Pardon Me

James D. Besser - Jewish Week (NY) - January 17, 2003

Overlooked in the recent end-of-year pardons by President George W. Bush was what they revealed about the prospects for convicted spy Jonathan Pollard.

It doesn’t look good, say observers.

The president pardoned only seven small-time criminals and stayed away from high-profile, controversial cases that could stir up the kind of furor that marred Bill Clinton’s last days in office.

Clinton pardoned 140 during his last days in office, many of them involving high-profile, controversial cases — like the case of fugitive financier Marc Rich.

In contrast, Bush offered presidential pardons to a petty mail thief, an odometer tinkerer and a moonshiner.

The message was obvious.

“The seven pardons revealed the president’s desire to have a very low profile on pardons — which is not inconsistent with his service as governor of Texas,” said Seymour Reich, a New York attorney and longtime supporter of clemency for Pollard. “To my knowledge he never engaged in a single high-profile act of clemency.”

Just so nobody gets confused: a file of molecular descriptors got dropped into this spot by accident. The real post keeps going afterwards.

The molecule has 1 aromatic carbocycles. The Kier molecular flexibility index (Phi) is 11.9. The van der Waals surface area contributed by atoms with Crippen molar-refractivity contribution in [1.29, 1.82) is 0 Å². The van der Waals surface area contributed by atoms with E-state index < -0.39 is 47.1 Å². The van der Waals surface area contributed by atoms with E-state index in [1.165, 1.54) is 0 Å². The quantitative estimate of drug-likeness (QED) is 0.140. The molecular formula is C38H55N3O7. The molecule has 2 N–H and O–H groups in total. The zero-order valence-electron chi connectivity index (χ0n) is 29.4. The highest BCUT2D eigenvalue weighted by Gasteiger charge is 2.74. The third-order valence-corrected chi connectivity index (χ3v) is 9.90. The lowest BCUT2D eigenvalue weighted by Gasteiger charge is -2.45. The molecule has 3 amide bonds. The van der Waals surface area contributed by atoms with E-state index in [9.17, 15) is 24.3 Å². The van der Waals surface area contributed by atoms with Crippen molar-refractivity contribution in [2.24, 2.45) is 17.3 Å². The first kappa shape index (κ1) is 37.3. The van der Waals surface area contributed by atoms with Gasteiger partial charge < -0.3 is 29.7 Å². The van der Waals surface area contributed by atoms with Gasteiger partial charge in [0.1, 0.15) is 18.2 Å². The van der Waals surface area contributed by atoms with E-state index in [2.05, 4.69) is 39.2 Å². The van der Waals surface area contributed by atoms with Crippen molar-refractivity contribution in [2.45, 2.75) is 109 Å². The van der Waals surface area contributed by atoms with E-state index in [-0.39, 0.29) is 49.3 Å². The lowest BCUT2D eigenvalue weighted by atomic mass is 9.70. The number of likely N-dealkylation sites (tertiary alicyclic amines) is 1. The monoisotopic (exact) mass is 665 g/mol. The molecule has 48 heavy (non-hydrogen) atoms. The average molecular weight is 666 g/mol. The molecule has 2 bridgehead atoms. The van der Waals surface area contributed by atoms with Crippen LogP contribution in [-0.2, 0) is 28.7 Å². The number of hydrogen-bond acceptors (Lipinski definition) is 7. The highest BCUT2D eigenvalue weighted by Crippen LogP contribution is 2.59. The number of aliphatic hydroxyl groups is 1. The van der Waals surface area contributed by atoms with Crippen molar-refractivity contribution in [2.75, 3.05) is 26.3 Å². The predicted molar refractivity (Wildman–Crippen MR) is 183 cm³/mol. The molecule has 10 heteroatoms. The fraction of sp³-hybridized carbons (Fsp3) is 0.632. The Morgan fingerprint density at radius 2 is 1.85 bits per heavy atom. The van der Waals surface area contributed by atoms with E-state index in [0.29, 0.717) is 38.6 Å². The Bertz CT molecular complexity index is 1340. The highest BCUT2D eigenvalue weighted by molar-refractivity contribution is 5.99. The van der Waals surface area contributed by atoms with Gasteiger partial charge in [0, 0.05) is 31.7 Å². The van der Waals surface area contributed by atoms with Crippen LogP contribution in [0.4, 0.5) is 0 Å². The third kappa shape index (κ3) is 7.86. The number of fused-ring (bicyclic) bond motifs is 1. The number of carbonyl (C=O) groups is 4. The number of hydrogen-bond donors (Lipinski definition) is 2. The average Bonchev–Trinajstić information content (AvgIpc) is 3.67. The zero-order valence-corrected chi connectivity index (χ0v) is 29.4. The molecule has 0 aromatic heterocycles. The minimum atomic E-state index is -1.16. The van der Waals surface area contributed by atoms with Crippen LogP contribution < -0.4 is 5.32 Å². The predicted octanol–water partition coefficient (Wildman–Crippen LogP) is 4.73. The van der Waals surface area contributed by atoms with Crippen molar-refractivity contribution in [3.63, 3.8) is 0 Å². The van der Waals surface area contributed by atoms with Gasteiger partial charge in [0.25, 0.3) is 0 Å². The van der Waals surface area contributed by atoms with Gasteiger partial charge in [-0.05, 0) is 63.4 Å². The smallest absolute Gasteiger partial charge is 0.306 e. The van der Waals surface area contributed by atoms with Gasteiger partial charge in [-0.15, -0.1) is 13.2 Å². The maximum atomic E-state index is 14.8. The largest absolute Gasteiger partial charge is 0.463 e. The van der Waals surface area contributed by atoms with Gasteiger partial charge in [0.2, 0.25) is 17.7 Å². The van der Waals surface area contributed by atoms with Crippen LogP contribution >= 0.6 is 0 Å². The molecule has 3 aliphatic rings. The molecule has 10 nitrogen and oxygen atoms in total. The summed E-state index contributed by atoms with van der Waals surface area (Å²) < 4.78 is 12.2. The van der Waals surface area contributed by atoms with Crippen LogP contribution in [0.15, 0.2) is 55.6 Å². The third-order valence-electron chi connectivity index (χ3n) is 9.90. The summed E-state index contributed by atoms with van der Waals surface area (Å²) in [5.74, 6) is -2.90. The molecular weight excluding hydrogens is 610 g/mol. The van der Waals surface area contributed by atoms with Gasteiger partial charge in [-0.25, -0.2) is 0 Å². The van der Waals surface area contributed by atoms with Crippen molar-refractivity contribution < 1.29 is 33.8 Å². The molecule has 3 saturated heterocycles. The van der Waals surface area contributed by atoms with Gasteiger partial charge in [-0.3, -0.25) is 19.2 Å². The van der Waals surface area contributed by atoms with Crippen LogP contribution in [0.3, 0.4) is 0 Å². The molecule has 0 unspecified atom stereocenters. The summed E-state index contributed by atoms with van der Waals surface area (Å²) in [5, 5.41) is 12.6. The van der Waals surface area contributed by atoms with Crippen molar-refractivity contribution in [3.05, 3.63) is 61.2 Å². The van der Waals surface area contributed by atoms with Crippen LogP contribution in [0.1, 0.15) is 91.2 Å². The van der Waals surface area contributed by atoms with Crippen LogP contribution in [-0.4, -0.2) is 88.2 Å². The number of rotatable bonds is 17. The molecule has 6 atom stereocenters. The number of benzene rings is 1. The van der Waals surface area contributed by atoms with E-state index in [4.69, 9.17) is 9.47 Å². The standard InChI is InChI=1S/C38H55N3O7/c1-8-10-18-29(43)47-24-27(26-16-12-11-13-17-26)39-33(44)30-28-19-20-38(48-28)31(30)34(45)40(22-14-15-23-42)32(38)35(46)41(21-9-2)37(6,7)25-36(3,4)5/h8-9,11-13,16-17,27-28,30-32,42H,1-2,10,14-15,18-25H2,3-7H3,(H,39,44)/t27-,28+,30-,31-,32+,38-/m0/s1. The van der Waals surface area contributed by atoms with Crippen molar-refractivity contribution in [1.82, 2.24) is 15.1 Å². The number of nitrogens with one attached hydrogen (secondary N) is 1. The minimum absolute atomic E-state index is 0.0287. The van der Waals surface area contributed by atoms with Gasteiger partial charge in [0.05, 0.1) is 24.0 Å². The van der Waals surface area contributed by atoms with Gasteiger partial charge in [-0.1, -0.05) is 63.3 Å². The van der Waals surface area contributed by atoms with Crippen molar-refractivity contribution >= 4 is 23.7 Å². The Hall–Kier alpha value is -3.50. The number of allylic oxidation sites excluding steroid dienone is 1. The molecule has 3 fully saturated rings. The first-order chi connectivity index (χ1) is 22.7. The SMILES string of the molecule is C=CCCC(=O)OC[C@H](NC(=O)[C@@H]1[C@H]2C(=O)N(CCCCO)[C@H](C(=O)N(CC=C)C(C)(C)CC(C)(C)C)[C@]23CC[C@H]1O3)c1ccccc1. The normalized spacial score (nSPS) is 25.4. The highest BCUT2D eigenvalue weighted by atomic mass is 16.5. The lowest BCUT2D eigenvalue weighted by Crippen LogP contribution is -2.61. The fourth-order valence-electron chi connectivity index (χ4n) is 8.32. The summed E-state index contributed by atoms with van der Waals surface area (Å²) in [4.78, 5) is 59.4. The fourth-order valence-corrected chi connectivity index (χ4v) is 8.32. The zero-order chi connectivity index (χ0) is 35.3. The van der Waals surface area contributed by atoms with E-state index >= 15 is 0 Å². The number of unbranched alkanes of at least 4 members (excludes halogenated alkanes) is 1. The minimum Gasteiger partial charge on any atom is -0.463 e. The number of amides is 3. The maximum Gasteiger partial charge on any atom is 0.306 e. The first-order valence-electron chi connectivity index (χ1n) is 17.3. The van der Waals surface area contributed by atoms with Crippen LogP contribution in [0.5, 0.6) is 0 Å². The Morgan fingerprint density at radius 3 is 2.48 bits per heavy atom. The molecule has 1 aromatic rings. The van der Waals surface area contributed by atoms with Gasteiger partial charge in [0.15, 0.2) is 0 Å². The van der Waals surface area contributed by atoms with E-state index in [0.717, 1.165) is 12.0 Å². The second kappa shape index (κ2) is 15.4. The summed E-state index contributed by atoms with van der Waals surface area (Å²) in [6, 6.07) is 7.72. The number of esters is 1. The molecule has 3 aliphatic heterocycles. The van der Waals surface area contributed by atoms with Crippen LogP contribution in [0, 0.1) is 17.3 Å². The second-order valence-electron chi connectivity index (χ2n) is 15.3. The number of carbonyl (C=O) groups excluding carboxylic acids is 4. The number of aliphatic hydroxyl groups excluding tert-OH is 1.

If Bush does choose to take on some controversial cases, Reich said “I would expect that would happen only at the end of his term.”

The way things are going, that could be 2008, when Pollard will have been in jail for almost a quarter century.

Pollard’s only hope for executive clemency, Reich said, is “if the Israeli government gives it a high priority — and gives the U.S. something in return.”

But all indications are that Prime Minister Ariel Sharon, focusing mostly on preserving his strong relationship with the Bush administration even as he intensifies the fight against Palestinian terror, is not doing that.